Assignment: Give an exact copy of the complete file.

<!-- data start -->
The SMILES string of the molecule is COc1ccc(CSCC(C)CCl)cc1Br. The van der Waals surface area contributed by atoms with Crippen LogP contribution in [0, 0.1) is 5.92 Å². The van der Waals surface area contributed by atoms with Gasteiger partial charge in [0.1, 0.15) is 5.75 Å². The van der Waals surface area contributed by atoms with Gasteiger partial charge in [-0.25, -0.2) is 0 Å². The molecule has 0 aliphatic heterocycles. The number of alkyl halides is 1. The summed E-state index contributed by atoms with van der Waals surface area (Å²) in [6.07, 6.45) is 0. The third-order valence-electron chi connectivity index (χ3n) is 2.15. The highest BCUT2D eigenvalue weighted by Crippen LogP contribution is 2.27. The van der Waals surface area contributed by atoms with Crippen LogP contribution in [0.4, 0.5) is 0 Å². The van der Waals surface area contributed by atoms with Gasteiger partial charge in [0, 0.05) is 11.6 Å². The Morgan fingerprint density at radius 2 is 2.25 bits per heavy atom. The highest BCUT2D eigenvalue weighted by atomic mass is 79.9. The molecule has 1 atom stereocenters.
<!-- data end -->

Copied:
The SMILES string of the molecule is COc1ccc(CSCC(C)CCl)cc1Br. The van der Waals surface area contributed by atoms with Crippen LogP contribution in [0, 0.1) is 5.92 Å². The van der Waals surface area contributed by atoms with Gasteiger partial charge in [0.1, 0.15) is 5.75 Å². The van der Waals surface area contributed by atoms with Gasteiger partial charge in [-0.25, -0.2) is 0 Å². The molecule has 0 aliphatic heterocycles. The number of alkyl halides is 1. The summed E-state index contributed by atoms with van der Waals surface area (Å²) in [6.07, 6.45) is 0. The third-order valence-electron chi connectivity index (χ3n) is 2.15. The highest BCUT2D eigenvalue weighted by Crippen LogP contribution is 2.27. The van der Waals surface area contributed by atoms with Crippen LogP contribution in [0.4, 0.5) is 0 Å². The van der Waals surface area contributed by atoms with Gasteiger partial charge in [0, 0.05) is 11.6 Å². The Morgan fingerprint density at radius 2 is 2.25 bits per heavy atom. The highest BCUT2D eigenvalue weighted by atomic mass is 79.9. The molecule has 1 atom stereocenters.